• SEXUAL ABUSE including HOMOPHOBIC ABUSE: Actual or likely sexual exploitation of a child or adolescent. The child may be dependent and/or developmentally immature.
  • EMOTIONAL ABUSE: Actual or likely severe adverse effect on the emotional and behavioural development of a child caused by persistent or severe emotional ill-treatment or rejection.

Reporting Procedure

If you know or suspect that a young person is being abused you must refer the matter immediately to Stephen or Louise Woods.

Any person having suspicion of child abuse involving Stephen Woods or Louise Woods must report such to Front Door: 0345 2000 109

If a young person asks to speak to you about a confidential matter you must hold the interview in a room which allows for appropriate privacy. It is advisable to suggest to the young person that another adult is present. If the young person is unwilling to have another adult present, try to ensure that a colleague knows that the interview is taking place.

Always point out to the young person that you cannot guarantee complete confidentiality. Depending on the problem other colleagues may ‘need to know’.

There will be occasions when a distressed young person needs comfort and reassurance which may include physical comforting such as that given by a parent. It should be ensured that what is – and what is seen by others to be – normal and natural does not become unnecessary and unjustified contact. Stephen Woods advises male members of staff to avoid all forms of physical contact, for their own protection.

If a young person makes some disclosures to you which fall within the defined categories of abuse, always use the RECEIVE, REASSURE, REACT, RECORD, SUPPORT procedure:

RECEIVE what is said: accept what you are told – you do not need to decide whether it is true or not. Listen without showing shock or disbelief.

REASSURE the young person: acknowledge her/his courage in telling; do not promise confidentiality; remind them that she/he is not to blame (but avoid criticising the alleged perpetrator – young people often love adults who abuse them); reassure her/him but do not promise what you may not be able to deliver: ‘everything will be all right now’ (it may not be).

REACT: respond to what the young person has said but do not interrogate; avoid leading questions such as ‘Was it your father? Did he touch your breasts?’ Questions such as this can be used by defence counsel in a subsequent court case to suggest that you contaminated the young person’s evidence; ask open-ended questions: ‘Do you want to tell me anything else?’ ‘And?’ ‘Yes?’ Where necessary, clarify what has been said to you so that you are clear and able to decide whether this is an abusive situation. There is a careful judgement to be made in ensuring that you have enough information to make an appropriate referral and allowing a young person to talk without being silenced, while making sure that you have not inadvertently led the young person, perhaps by an assumption behind the question. For example, asking ‘Were you sitting up or lying down when this happened?’ contains the answer in the question. Explain what you will do next.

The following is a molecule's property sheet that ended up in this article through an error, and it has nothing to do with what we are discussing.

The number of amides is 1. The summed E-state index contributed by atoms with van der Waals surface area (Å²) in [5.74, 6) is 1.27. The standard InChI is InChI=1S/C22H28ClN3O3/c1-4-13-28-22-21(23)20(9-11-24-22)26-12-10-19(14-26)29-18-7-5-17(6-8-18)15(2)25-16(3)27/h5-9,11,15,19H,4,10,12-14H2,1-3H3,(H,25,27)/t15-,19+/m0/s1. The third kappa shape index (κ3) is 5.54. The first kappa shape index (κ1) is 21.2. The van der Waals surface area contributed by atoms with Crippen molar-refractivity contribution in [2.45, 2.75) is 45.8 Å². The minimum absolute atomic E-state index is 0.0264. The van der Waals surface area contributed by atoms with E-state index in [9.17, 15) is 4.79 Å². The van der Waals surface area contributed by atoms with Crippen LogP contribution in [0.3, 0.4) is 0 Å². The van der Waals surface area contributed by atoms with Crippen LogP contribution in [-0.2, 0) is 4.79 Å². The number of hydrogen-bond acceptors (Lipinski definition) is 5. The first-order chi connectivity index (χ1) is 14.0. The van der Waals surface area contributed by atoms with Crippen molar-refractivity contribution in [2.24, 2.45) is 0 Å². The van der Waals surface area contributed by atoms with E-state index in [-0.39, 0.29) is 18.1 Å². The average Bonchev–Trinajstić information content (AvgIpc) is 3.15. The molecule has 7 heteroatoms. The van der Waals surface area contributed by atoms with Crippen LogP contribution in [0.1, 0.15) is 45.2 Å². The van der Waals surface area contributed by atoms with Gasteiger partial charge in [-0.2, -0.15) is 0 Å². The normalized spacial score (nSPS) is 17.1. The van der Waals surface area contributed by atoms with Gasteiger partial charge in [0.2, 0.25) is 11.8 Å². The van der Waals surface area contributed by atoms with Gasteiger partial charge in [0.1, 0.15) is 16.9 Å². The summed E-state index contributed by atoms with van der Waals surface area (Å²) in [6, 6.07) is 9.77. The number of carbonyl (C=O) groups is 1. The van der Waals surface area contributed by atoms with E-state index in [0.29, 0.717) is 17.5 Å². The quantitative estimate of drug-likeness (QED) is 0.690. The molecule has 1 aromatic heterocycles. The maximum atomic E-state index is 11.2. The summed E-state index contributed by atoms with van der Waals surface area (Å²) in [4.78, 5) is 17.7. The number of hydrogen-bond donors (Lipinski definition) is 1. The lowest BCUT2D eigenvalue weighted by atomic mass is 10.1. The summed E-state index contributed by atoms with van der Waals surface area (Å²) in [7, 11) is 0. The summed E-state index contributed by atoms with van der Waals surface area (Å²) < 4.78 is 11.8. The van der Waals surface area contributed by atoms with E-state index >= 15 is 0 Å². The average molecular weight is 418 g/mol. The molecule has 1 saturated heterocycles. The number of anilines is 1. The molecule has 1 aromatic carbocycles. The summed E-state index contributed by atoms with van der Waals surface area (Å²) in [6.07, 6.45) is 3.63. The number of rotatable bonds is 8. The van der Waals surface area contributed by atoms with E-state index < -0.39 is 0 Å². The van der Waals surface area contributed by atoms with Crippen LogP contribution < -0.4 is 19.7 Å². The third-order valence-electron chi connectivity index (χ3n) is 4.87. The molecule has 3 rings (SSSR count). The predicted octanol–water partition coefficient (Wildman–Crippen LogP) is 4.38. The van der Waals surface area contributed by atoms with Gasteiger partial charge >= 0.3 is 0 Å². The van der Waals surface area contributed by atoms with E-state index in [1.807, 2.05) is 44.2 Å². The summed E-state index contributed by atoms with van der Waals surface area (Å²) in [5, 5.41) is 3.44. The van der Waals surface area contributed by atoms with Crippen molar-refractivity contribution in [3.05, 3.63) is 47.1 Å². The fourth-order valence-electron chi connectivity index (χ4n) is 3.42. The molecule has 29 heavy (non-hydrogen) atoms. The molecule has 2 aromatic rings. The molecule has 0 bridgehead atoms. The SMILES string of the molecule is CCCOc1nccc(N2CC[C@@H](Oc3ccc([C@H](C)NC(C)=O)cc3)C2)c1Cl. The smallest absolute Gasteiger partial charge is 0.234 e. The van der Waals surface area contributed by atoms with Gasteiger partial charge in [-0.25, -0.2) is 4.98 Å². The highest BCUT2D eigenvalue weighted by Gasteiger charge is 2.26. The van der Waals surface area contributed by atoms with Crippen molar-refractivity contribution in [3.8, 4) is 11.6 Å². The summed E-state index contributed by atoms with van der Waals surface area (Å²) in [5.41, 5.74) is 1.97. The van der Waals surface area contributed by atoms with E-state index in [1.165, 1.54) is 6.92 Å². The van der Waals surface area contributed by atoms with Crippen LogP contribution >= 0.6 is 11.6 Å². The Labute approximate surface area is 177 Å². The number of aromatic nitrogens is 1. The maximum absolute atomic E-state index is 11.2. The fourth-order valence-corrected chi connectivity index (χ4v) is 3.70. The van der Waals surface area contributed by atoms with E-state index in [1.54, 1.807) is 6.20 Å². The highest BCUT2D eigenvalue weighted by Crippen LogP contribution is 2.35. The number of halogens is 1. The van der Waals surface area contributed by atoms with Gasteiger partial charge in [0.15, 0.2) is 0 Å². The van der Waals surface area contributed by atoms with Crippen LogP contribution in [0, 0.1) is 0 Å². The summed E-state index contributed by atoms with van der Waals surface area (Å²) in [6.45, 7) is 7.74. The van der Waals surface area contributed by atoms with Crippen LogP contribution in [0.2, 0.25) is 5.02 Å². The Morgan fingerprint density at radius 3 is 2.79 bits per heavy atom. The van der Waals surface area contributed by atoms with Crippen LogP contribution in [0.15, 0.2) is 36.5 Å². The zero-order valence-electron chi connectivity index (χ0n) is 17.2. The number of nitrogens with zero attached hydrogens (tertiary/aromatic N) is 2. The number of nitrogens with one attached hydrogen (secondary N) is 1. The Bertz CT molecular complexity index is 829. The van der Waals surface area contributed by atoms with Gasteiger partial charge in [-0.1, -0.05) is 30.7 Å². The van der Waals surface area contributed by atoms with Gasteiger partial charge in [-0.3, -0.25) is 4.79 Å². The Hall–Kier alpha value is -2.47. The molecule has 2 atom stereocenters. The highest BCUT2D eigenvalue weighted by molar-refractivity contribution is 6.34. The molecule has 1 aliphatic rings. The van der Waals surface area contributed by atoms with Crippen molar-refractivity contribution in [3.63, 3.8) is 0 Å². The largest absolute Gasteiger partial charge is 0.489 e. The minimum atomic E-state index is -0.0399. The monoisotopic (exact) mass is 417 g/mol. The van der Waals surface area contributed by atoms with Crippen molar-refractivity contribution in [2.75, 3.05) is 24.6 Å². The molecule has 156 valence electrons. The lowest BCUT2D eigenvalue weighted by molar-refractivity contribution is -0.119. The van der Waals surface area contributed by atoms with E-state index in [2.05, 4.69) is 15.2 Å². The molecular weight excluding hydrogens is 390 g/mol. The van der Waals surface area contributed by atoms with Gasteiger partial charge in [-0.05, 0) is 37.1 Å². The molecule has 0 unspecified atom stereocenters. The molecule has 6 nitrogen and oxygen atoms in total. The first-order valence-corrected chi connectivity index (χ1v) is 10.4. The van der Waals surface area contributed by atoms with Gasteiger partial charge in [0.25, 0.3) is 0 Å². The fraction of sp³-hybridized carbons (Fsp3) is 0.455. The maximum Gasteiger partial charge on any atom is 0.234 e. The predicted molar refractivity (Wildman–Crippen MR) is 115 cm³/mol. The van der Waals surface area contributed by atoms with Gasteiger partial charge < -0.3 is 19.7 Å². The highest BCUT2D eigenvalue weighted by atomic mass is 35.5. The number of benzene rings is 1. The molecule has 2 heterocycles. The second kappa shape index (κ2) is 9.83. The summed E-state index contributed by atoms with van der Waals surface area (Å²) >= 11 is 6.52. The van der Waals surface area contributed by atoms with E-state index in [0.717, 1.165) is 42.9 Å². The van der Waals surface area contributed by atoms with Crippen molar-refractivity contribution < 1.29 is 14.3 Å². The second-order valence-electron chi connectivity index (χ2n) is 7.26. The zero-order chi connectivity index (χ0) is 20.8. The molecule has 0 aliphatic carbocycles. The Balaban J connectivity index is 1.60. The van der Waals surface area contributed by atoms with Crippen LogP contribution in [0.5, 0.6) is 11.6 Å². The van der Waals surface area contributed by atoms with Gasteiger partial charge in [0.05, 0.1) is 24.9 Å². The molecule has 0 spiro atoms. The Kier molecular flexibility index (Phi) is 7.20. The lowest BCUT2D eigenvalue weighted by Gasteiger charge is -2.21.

RECORD: Make brief notes as soon as possible, during the interview if you can. Write up a subsequent record – include time, date, place. Describe observable behaviour. Record the actual words the young person used as far as possible. Do not destroy your original notes, however scrappy or incomplete, as these can be required as evidence.

SUPPORT: consider what support is necessary for the young person (refer to Headmistress or her deputies). Ensure that you get support, as such interviews can be stressful. PROCEDURES

WHEN A YOUNG PERSON IS MISSING DURING ACT 2 CAM RESIDENTIAL COURSE

Staff should:

  • initiate enquiries
  • inform the Head of the boarding house
  • inform the course leader. The course leader will advise about contact with the young person's family, and with the police if required.

Children achieve their maximum potential in an environment which is safe, secure and supportive of all their needs, including any needs they have for protection from abuse. Our school is committed to promoting the welfare of all children by working in partnership with parents, with the Local Authority (LA) and with all relevant agencies and partners in child protection, in accordance with locally agreed procedures and practices.

Our policy applies to all members of the ACT 2 CAM community in its widest sense, including children and young people, their parents/carers, staff, governors, visitors, specialist staff, and all the local and wider community where they interface with the school. Within its framework, the policy outlines their entitlements and responsibilities in securing the protection of children who attend the ACT 2 CAM.

Where a Local Authority has reasonable cause to suspect that a child who lives, or is found, in their area is suffering, or is likely to suffer, significant harm, the Children Act states that: "the Authority shall make, or cause to be made, such enquiries as they consider necessary to enable them to decide whether they should take any action to safeguard or promote the child's welfare". (Section 47, Children Act 1989).

ACT 2 CAM will work with the LA in assisting in identification, recording and communicating concerns and offering support in cases where children are suffering from, or vulnerable to, harm. In support of the ethos of our school, the staff and governors are committed to the following principles:

  • The welfare and well-being of the child is of paramount importance.
  • Our policy works on the premise that abuse takes place in all communities and that schools are particularly well-placed to identify and refer concerns and also to act to prevent children and young people from being abused.
  • We respect and value each child as an individual.
  • We are a listening school, and encourage an environment where children feel free to talk, knowing that they will be listened to.
  • The protection of children from abuse is a whole school issue, and the responsibility therefore of the entire school community.
  • Our policy should be accessible in terms of understanding and availability. As a result the definition of child abuse and the key signs and symptoms are known and understood by all, and procedures are known and understood by all.
  • Our policy will be developed in consultation with our relevant partners in Child Protection.
  • We will use the school curriculum to resource our children to protect themselves from abuse, both as victims and as potential perpetrators.
  • The school runs in an open, transparent way and areas of secrecy are discouraged.

Last reviewed: January 2018 Next review: January 2019